5 Stocks That Soared in 2012
With only a couple of weeks left in the year, this is a good time for investors to look at the stocks they own and decide whether their performance has met expectations. Let's take a look at some stocks that had an amazing run in 2012. Then we'll examine what made it such a great year for each of them.
Here are some of the biggest gainers of 2012:
These companies' shareholder returns have been nothing short of remarkable. All five of these companies outperformed the S&P 500 by at least fourfold year to date. The S&P 500 and Nasdaq indexes returned roughly 12% and 15%, respectively, during the same period.
But while investors spend a lot of time focusing on year-to-date returns, you should also closely pay attention to other important considerations. For example, don't ignore major changes in the company -- like events that put pressure on a company's top-line growth, a management shake-up, or how well the company is maintaining profitability. That way you can figure out whether a company deserves to remain a part of your portfolio.
Let's take a closer look at what made 2012 a great year for these five companies.
Printing great returns
While still in its infancy, 3D Systems' cutting-edge 3-D printing technology holds a lot of promise. 3-D printing allows you to construct and print objects from a digital design using layers of materials like plastic, ceramic, and metal. Industrial companies are currently using the technology, but the printers are becoming more affordable for home and office use.
This year 3D Systems achieved amazing top-line growth and released The Cube, a 3-D printer that costs a more reasonable $1,300. But this razors-and-blades business-model company makes its money off the consumable cartridges. Even though 2012 was a blockbuster year for 3D Systems, the company -- and industry -- still holds a lot of potential.
Investors will drink to that
With little international presence, slowing growth in China and European economic woes didn't affect wine maker Constellation Brands. Its stock jumped more than 40% in one late-June week as the result of a deal that'll grant Constellation sole distribution rights to Grupo Modelo products in the U.S.
This agreement came at an opportune time for Constellation, as an anticipated drying up of domestic grape supply has U.S. wineries scrambling to plant new vines and increase capacity. But since it takes five years for new grapevine plantings to show up in our favorite Cabs, Constellation will likely benefit from further product diversification, as it's primarily a wine company with a small spirits and beer portfolio.
Enlightened returns for retailers
Cotton prices rose substantially in 2011 and early 2012, putting serious pressure on Gap's gross margins. But margins improved during the second half of 2012 as cotton prices retreated. Meanwhile, yoga apparel retailer Lululemon uses mostly synthetic, technical textiles for its attire, as opposed to cotton. Therefore, the company was more immune to cotton price increases and didn't feel the margin pressures. Lululemon's cult-like customer base continues to drop huge dollars on its apparel -- sales per square foot in 2011 were an amazing $1,941 for Lululemon compared to $386 for Gap.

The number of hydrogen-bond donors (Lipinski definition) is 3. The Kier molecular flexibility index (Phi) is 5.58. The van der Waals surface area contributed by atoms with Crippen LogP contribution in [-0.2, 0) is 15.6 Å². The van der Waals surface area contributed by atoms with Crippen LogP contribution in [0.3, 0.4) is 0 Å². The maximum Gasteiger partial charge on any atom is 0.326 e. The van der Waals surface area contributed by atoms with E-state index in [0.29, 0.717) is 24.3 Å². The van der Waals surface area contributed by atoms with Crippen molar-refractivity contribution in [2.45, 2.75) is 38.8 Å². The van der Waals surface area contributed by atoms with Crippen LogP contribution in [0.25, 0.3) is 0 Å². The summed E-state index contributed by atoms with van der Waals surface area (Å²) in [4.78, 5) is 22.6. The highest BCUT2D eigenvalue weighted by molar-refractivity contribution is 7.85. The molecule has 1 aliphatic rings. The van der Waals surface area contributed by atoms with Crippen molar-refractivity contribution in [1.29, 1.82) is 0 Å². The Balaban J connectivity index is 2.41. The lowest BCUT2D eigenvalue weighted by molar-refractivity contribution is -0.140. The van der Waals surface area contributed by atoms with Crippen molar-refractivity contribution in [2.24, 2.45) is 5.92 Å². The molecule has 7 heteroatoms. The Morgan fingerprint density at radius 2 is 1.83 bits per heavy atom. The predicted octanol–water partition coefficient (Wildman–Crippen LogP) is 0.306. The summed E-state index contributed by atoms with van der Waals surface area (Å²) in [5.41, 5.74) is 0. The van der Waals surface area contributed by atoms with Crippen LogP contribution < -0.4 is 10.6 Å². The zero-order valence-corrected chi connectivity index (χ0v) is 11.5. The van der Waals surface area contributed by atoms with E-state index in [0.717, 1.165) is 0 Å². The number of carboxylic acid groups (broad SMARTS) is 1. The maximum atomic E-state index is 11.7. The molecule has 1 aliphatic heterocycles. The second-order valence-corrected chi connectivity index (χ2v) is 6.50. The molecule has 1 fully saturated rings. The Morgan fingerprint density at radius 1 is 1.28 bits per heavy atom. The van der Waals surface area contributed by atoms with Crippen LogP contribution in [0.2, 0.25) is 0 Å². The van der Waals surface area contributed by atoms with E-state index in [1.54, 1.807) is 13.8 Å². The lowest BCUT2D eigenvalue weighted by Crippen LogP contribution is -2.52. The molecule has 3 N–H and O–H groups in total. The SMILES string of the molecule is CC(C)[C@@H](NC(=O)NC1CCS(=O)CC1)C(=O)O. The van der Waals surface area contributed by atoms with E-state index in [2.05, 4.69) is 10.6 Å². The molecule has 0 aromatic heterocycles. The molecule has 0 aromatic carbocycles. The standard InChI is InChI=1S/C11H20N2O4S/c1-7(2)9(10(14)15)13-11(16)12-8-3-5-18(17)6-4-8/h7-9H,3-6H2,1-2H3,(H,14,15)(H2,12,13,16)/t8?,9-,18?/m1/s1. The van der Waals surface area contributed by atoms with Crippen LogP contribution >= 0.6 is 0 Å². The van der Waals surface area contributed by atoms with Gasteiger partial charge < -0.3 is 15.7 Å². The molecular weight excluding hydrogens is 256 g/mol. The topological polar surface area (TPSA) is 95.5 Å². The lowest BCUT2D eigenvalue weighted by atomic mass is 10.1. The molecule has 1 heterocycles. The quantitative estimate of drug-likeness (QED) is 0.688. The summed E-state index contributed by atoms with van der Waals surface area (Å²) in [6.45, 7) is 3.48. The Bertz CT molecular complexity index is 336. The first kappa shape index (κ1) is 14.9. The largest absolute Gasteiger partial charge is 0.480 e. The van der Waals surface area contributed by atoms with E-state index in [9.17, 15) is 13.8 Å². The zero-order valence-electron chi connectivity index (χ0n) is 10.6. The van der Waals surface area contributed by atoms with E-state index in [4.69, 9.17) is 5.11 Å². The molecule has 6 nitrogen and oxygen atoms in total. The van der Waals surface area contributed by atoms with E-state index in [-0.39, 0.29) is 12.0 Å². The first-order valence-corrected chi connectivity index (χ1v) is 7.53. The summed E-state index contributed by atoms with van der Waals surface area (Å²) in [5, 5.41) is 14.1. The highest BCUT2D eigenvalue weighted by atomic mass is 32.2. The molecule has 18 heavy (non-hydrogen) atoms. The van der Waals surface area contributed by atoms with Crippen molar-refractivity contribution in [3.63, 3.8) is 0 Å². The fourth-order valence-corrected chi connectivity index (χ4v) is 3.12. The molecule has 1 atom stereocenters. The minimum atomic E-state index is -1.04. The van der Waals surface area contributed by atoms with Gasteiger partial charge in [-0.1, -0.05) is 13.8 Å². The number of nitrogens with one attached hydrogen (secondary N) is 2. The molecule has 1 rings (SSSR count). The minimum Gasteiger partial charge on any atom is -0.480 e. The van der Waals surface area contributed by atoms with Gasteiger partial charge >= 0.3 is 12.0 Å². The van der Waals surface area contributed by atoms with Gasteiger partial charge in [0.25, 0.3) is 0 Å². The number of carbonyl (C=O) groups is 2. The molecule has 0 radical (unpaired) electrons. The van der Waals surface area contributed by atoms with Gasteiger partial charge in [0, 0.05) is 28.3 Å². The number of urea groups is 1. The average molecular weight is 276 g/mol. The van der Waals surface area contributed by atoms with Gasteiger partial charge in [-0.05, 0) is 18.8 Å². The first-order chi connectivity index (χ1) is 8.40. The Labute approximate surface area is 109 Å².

Home Depot benefited tremendously from the beginning signs of a long-anticipated upswing in the housing market. Whether homeowners were making improvements or homebuilders were buying building supplies, Home Depot profited from the increased demand. The DIY retailer announced in mid-September that it'd pull out of China, after failing to read the Chinese home-improvement market and the way Chinese customers shop.
Foolish bottom line
While it's never a wise idea to invest in a company solely based on its stock's most recent performance, an investor can learn a lot from focusing instead on what factors made a company prosper in any given year. One blockbuster year is irrelevant without the existence of other successful company attributes like a sustainable competitive advantage, great management, and solid financials.
More expert advice from The Motley Fool
3D Systems is at the leading edge of a disruptive technological revolution, with the broadest portfolio of 3-D printers in the industry. However, despite years of earnings growth, 3D Systems' share price has risen even faster, and today the company sports a dizzying valuation. To help investors decide whether the future of additive manufacturing is bright enough to justify the lofty price tag on the company's shares, The Motley Fool has compiled a premium research report on whether 3D Systems is a buy right now. In our report, we take a close look at 3D Systems' opportunities, risks, and critical factors for growth. You'll also find reasons to buy or sell, and receive a full year of analyst updates with the report. To start reading, simply click here now for instant access.
The article 5 Stocks That Soared in 2012 originally appeared on Fool.com.Fool contributor Nicole Seghetti owns shares of The Home Depot. The Motley Fool owns shares of 3D Systems and has the following options: short JAN 2014 $55.00 calls on 3D Systems and short JAN 2014 $30.00 puts on 3D Systems. Motley Fool newsletter services recommend 3D Systems, The Home Depot, and lululemon athletica. Try any of our Foolish newsletter services free for 30 days. We Fools may not all hold the same opinions, but we all believe that considering a diverse range of insights makes us better investors. The Motley Fool has a disclosure policy.
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